Feature Article - March 2008
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Fit to Be Hip

A Look at the Latest Fitness Trends

By Dana Carman



Child's Play

Fitness for kids isn't a new idea, but it's increasingly an important one.

Celia Kibler says she's a big kid, which is part of the reason she started Funfit Family Fitness Center in 1987 along with her sister, Maddi Cheers. The other, much larger, part was that the sisters identified a strong need for a different kind of exercise program for kids.

The program originally started through Baltimore County Recreation where Kibler and Cheers were already fitness instructors for adults. Working with a cardiologist, orthopedic surgeon, speech pathologist and early childhood educator, Kibler and Cheers created Funfit, an exercise program for kids, but one that uniquely incorporated families. "We really wanted to create a program, not just for kids," Kibler said, "but to also include the parent so it would be a family program and so that they worked together. Parents are their strongest role models, so if parents are sitting around, there go the children. Our programs were created to counteract that effect."

Kibler was also concerned with making sure her exercise programs incorporated the element of fun. Not only are physical education classes being cut, leading to a more sedentary—and therefore more obese, less healthy—lifestyle for kids, but Kibler feels that most physical education classes aren't all that much fun and are designed for kids with sports ability rather than to encourage fitness habits. Regardless of their level of fun for most kids, she feels strongly that those along with arts classes should not be among the first to get cut when budgets get tight. "Children learn better when they're able to exercise and learn creatively," she said.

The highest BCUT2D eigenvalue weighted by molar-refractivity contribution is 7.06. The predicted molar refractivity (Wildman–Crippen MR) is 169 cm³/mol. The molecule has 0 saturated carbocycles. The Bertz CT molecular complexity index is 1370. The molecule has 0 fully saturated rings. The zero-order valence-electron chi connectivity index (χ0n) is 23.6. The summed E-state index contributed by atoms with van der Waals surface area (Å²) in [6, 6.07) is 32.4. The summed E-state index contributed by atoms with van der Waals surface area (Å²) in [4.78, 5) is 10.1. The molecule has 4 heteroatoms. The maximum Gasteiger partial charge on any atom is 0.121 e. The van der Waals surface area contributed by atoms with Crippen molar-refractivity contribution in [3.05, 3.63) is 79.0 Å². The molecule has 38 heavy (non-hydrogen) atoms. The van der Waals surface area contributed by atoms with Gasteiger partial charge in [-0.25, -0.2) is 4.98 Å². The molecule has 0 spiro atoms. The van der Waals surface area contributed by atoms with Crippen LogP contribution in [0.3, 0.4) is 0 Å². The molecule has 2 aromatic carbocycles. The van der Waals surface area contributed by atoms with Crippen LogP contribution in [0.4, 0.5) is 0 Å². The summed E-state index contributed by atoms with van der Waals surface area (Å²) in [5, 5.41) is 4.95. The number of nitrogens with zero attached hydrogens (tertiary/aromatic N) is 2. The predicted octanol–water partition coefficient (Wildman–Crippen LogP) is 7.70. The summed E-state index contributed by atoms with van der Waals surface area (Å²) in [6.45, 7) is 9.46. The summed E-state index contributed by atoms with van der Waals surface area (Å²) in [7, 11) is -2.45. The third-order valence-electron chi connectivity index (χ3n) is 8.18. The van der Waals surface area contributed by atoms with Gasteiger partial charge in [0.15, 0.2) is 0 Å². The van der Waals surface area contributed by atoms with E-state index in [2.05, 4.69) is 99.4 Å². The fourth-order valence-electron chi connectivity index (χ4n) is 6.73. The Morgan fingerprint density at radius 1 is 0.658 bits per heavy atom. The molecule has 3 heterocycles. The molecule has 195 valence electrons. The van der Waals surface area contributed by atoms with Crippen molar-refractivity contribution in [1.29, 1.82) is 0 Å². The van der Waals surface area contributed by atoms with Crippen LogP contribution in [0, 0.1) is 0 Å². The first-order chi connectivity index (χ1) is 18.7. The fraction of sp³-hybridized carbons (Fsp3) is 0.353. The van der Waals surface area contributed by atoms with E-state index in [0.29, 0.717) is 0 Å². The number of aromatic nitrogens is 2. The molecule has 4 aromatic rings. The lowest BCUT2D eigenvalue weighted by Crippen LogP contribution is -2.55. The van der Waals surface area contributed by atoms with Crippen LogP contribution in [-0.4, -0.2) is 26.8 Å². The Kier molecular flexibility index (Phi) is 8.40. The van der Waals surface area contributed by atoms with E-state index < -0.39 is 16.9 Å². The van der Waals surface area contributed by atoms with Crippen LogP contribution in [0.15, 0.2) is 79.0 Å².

Enter Funfit. Classes are available for infants up to kids age 13. Babies start at 6 months in "Crawlers" classes that encourage movement, socialization, coordination and cognitive development, and incorporate music and stories. Toddler classes or "Tots," utilize hoops, streamers, parachutes and lots of movement and games to bring the heart rate up and keep it up for 20 minutes (after a warm-up), then cool down with a march or game, followed by a story-timed stretch.

"The majority of classes are 45 minutes long and are based on an interval training concept," Kibler said. "They go slow, get themselves warmed up, do a high-activity section, then cool down."

As the children age, the structure of the classes is basically the same, so that kids get the proper warm-up and cool-down. Older kids' fitness games include some of the more traditional, such as dodgeball, tag, stick hockey and soccer play, but all are integrated within the framework of a non-competitive, stress-free, fitness-encouraging environment.

Funfit also offers a yoga program, Kung Fu and a weight circuit, which utilizes hydraulic equipment so there is no fixed load against kids' muscular or skeletal systems. (In other words, it won't put pressure on their joints or growth plates, which is why kids aren't allowed to work out in health clubs until they're fully developed.) Music and arts class are also on the roster, and special needs children are encouraged to participate in all activities.

The "Circuit" is always open and parents can take advantage of it as well. While the emphasis at Funfit is on fitness mixed with fun for a high-energy yet entertaining workout for kids, parents are a big part of the recipe for success. For the toddler classes, parent participation is required. In the older age groups, parents are encouraged to join.

Kibler said that parents get their workouts too, as well as socialization—for both groups. "It's just a lot more fun," she said. "And you fit in your workout."

She noted that in the older kids' yoga class, no parent is required, and every parent in the class participates. Another unique spin to Funfit: Families pay per child not per child plus additional cost for a parent. "I really believe it's good for them," Kibler said, "and good for their kid."

For more information, visit www.funfit.us.